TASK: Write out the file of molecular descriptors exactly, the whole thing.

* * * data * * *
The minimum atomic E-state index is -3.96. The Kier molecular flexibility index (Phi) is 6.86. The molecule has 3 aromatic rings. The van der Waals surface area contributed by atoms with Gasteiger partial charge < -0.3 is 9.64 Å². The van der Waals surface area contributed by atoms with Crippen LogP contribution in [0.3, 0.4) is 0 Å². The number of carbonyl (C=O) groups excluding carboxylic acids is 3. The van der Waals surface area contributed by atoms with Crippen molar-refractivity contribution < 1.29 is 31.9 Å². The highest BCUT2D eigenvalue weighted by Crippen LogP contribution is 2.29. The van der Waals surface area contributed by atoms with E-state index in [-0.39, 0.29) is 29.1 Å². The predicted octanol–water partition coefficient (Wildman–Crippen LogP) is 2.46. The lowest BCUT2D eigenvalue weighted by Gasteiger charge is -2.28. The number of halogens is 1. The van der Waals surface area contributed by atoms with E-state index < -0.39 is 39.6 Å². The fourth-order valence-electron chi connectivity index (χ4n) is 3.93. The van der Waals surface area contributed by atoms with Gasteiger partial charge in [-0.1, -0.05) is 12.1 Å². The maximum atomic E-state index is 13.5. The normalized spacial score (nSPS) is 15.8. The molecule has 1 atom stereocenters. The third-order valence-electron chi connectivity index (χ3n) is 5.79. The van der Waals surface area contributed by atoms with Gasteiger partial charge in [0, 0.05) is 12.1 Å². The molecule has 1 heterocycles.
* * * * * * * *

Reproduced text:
The minimum atomic E-state index is -3.96. The Kier molecular flexibility index (Phi) is 6.86. The molecule has 3 aromatic rings. The van der Waals surface area contributed by atoms with Gasteiger partial charge < -0.3 is 9.64 Å². The van der Waals surface area contributed by atoms with Crippen LogP contribution in [0.3, 0.4) is 0 Å². The number of carbonyl (C=O) groups excluding carboxylic acids is 3. The van der Waals surface area contributed by atoms with Crippen molar-refractivity contribution < 1.29 is 31.9 Å². The highest BCUT2D eigenvalue weighted by Crippen LogP contribution is 2.29. The van der Waals surface area contributed by atoms with E-state index in [-0.39, 0.29) is 29.1 Å². The predicted octanol–water partition coefficient (Wildman–Crippen LogP) is 2.46. The lowest BCUT2D eigenvalue weighted by Gasteiger charge is -2.28. The number of halogens is 1. The van der Waals surface area contributed by atoms with E-state index < -0.39 is 39.6 Å². The fourth-order valence-electron chi connectivity index (χ4n) is 3.93. The van der Waals surface area contributed by atoms with Gasteiger partial charge in [-0.1, -0.05) is 12.1 Å². The maximum atomic E-state index is 13.5. The normalized spacial score (nSPS) is 15.8. The molecule has 1 atom stereocenters. The third-order valence-electron chi connectivity index (χ3n) is 5.79. The van der Waals surface area contributed by atoms with Gasteiger partial charge in [0, 0.05) is 12.1 Å². The molecule has 1 heterocycles.